Ex-FBI chief to head Trump-Russia probe

The appointment of a special counsel dramatically raises the stakes in a crisis threatening to paralyze Trump's presidency.

The US Department of Justice named Robert Mueller, who was director of the FBI from 2001 to 2013, as special counsel to lead the investigation into Russian meddling in the 2016 election

Trump responded by once again denying any links to Moscow, but the appointment of a special counsel with sweeping powers dramatically raises the stakes in a crisis threatening to paralyze his presidency.

The Republican leader, who has struggled to shake off suspicions that Russia helped put him in the White House, has been accused of seeking to block the investigation by sacking FBI chief James Comey.

Under pressure to provide guarantees to Congress and the public that the Russia probe will continue unhindered, Deputy Attorney General Rod Rosenstein tapped Robert Mueller -- a widely respected figure who headed the FBI for the decade after the 9/11 attacks -- to take over the reins.

"Based upon the unique circumstances, the public interest requires me to place this investigation under the authority of a person who exercises a degree of independence from the normal chain of command," Rosenstein said in a statement.

A New York-born Vietnam war vet aged 72, Mueller has a reputation as a tough lawman who once even stood up to a president.

He will head up the FBI's ongoing probe of "Russian government efforts to influence the 2016 presidential election and related matters," with the authority to prosecute crimes unearthed by the investigation.

Trump reacted swiftly, without directly commenting on Mueller's appointment.

"As I have stated many times, a thorough investigation will confirm what we already know -- there was no collusion between my campaign and any foreign entity," he said in a tersely-worded statement.

"I look forward to this matter concluding quickly."

Political drama

Capping days of political drama in Washington, Mueller's appointment came as Trump fends off a stunning series of allegations including claims he shared US secrets with Russian officials in the Oval Office.

Pressure has spiked in Congress for an independent probe into ties between Trump's campaign and Moscow, which US intelligence chiefs accuse of interfering to sway the election in the Republican's favor.

"We need the facts," Republican House Speaker Paul Ryan said.

A special counsel is empowered to conduct the investigation independent of the Justice Department hierarchy, with a dedicated staff of his choosing. The counsel is not required to consult with or keep informed the attorney general or deputy attorney generals on the course of the probe.

Mueller is specifically empowered to examine "any links and/or coordination between the Russian government and individuals associated with the campaign of President Donald Trump."

Rosenstein's order came a week after he played a key role in Trump's firing of Comey, who had overseen the FBI's Russia investigation since last July.

The deputy attorney general penned a memo criticizing Comey's handling of the probe into Trump's defeated rival Hillary Clinton's emails, which provided the White House with the rationale for firing him -- and raised questions about Rosenstein's ability to remain politically independent.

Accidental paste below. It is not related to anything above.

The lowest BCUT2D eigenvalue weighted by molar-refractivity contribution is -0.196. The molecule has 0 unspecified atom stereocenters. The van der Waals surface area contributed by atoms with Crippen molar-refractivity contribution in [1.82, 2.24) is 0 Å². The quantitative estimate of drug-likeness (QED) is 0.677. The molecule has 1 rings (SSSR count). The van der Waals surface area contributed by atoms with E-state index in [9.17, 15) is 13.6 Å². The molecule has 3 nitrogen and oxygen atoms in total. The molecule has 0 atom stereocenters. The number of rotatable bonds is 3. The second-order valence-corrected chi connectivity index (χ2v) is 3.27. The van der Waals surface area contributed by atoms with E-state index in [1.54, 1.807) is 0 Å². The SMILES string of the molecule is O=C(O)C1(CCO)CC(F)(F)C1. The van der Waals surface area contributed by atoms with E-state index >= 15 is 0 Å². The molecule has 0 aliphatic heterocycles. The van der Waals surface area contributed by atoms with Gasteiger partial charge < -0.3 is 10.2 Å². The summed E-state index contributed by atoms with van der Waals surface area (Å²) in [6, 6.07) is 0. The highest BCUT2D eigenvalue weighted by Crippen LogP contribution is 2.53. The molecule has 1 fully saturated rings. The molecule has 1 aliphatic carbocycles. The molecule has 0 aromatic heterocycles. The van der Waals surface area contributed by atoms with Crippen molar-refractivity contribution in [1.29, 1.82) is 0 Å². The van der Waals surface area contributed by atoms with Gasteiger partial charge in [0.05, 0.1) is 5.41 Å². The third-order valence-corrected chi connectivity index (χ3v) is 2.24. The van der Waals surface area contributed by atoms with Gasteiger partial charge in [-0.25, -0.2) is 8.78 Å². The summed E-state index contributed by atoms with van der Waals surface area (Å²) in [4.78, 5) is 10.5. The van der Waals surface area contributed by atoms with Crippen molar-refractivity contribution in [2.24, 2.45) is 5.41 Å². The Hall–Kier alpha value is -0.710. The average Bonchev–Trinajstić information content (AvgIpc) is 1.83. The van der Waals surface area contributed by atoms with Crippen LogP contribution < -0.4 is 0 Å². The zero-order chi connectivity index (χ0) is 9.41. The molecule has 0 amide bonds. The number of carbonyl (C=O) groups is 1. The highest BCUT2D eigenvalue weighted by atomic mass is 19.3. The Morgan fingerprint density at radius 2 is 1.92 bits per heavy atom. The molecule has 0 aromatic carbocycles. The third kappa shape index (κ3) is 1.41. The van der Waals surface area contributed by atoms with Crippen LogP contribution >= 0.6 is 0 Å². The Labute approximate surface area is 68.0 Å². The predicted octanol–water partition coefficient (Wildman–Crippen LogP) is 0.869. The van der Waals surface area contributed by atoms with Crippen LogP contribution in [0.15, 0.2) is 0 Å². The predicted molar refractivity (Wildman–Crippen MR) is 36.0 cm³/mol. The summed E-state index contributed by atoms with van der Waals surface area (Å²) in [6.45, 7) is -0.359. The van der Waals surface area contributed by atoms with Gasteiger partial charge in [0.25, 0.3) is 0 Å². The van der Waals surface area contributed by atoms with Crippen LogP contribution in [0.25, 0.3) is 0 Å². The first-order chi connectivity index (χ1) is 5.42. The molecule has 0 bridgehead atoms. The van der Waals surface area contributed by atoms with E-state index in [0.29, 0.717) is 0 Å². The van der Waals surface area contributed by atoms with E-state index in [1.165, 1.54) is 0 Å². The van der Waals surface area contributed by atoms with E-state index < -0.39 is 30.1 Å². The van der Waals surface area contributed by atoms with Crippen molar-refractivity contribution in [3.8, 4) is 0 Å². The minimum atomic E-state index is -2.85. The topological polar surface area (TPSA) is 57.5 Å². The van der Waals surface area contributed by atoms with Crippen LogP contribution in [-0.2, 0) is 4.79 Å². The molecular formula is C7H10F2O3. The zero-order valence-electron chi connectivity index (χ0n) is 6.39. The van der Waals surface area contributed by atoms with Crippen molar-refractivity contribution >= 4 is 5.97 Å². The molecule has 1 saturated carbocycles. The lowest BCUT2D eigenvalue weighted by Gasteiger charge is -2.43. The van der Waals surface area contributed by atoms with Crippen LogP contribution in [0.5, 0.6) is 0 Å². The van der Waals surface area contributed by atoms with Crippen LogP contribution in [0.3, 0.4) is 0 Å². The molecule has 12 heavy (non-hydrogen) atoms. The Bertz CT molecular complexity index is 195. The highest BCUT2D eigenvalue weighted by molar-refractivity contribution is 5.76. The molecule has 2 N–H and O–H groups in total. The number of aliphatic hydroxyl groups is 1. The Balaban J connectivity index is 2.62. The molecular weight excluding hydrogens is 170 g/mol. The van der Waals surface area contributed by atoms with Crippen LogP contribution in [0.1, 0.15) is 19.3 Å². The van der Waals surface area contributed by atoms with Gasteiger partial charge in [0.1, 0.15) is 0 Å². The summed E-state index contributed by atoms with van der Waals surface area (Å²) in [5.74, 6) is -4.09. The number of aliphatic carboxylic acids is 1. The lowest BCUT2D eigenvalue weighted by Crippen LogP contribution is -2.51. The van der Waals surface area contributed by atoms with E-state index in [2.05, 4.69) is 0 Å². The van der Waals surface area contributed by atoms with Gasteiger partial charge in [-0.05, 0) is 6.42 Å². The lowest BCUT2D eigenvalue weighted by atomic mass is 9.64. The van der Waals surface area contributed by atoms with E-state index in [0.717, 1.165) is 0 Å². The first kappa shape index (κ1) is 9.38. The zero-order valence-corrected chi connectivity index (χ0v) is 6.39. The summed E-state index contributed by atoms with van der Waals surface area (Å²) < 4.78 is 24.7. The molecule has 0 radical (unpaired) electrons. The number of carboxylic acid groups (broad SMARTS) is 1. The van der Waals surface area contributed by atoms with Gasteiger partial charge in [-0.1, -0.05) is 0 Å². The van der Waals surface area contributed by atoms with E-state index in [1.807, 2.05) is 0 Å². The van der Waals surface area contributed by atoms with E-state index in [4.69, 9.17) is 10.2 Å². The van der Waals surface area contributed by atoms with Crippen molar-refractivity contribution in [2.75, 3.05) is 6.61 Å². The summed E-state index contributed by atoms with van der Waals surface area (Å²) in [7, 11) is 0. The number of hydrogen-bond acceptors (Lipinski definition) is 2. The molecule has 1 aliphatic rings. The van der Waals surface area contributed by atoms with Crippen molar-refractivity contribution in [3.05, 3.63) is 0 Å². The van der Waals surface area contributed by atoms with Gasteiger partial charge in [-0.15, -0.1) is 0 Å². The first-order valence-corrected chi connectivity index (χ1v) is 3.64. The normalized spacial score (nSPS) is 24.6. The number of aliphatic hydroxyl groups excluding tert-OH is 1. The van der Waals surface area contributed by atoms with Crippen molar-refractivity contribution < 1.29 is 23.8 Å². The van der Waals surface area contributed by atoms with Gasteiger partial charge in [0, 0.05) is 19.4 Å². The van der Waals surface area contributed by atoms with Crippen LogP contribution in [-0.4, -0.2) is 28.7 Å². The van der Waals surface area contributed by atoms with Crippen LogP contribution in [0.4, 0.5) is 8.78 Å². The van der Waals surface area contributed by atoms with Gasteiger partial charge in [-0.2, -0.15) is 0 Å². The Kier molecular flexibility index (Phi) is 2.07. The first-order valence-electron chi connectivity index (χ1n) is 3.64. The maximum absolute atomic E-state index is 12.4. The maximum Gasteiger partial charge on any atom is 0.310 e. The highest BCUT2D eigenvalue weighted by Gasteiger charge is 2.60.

His boss, Attorney General Jeff Sessions, was forced to recuse himself from the Russia investigation due to his own undisclosed contacts with Moscow's ambassador, Sergey Kislyak.

'Any links'

Trump has consistently rejected any suggestion of collusion between his camp and Moscow as "fake news" and complained in a speech Wednesday that he had been treated "more unfairly" than any US leader in history during his fledgling presidency.

jpegMpeg4-1280x720But calls for the Russia probe to be placed in independent hands intensified this week following reports that Trump urged Comey to reel back its investigation of Michael Flynn, the national security advisor fired for not telling the truth about contacts he had with the Russian ambassador to Washington before Trump took power.

Trump's alleged pressure on Comey -- denied by the White House -- has exposed the president to accusations of obstructing justice.

The New York Times reported late Wednesday that Flynn told the president-elect's transition team in early January that he was the subject of a federal investigation, but was hired for the highly sensitive national security adviser position anyway.

Flynn ended up being fired from the position after just 24 days.

Senate leader Mitch McConnell on Wednesday stressed that while Mueller's appointment "confirms that the investigation into Russian intervention into our election will continue," the Senate committee's probe would also stay active.

Given the politically explosive context, Mueller's appointment was widely welcomed across the political spectrum.

During his tenure as director of the FBI, from 2001 to 2013, he served both Republican and Democratic administrations, overseeing a shake-up of a huge bureaucracy blamed for missing evidence that could have prevented the September 11, 2001 attacks, and earning high respect from both parties.

The top Senate Democrat, Chuck Schumer, said Rosenstein did "the right thing" by appointing Mueller.

"I now have significantly greater confidence that the investigation will follow the facts wherever they lead."

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